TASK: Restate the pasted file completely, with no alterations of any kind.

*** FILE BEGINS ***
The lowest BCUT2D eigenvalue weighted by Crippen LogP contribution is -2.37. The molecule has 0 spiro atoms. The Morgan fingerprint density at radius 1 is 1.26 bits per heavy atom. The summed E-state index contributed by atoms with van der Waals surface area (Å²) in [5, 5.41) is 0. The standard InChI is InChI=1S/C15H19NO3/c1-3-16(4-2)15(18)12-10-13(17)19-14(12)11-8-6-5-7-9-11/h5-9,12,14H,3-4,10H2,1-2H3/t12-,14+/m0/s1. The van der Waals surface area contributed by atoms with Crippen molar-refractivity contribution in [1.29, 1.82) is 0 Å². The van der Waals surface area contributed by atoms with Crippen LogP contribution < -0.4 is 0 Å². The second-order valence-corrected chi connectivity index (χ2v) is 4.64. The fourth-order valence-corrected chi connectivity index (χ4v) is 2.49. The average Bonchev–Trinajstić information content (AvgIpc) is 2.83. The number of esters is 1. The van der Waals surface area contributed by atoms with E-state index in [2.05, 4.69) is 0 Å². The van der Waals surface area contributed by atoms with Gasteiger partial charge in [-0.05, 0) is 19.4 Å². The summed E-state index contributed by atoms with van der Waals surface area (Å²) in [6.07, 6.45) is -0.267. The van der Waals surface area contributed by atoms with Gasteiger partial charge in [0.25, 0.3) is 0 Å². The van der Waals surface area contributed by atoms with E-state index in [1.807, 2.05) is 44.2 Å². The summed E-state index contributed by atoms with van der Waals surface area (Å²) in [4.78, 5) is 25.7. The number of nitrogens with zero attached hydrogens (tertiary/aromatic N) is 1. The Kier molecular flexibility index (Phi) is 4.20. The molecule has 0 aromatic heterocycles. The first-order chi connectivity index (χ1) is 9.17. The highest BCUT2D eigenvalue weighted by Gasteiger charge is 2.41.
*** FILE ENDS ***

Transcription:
The lowest BCUT2D eigenvalue weighted by Crippen LogP contribution is -2.37. The molecule has 0 spiro atoms. The Morgan fingerprint density at radius 1 is 1.26 bits per heavy atom. The summed E-state index contributed by atoms with van der Waals surface area (Å²) in [5, 5.41) is 0. The standard InChI is InChI=1S/C15H19NO3/c1-3-16(4-2)15(18)12-10-13(17)19-14(12)11-8-6-5-7-9-11/h5-9,12,14H,3-4,10H2,1-2H3/t12-,14+/m0/s1. The van der Waals surface area contributed by atoms with Crippen molar-refractivity contribution in [1.29, 1.82) is 0 Å². The van der Waals surface area contributed by atoms with Crippen LogP contribution < -0.4 is 0 Å². The second-order valence-corrected chi connectivity index (χ2v) is 4.64. The fourth-order valence-corrected chi connectivity index (χ4v) is 2.49. The average Bonchev–Trinajstić information content (AvgIpc) is 2.83. The number of esters is 1. The van der Waals surface area contributed by atoms with E-state index in [2.05, 4.69) is 0 Å². The van der Waals surface area contributed by atoms with Gasteiger partial charge in [-0.05, 0) is 19.4 Å². The summed E-state index contributed by atoms with van der Waals surface area (Å²) in [6.07, 6.45) is -0.267. The van der Waals surface area contributed by atoms with Gasteiger partial charge in [0.25, 0.3) is 0 Å². The van der Waals surface area contributed by atoms with E-state index in [1.807, 2.05) is 44.2 Å². The summed E-state index contributed by atoms with van der Waals surface area (Å²) in [4.78, 5) is 25.7. The number of nitrogens with zero attached hydrogens (tertiary/aromatic N) is 1. The Kier molecular flexibility index (Phi) is 4.20. The molecule has 0 aromatic heterocycles. The first-order chi connectivity index (χ1) is 9.17. The highest BCUT2D eigenvalue weighted by Gasteiger charge is 2.41.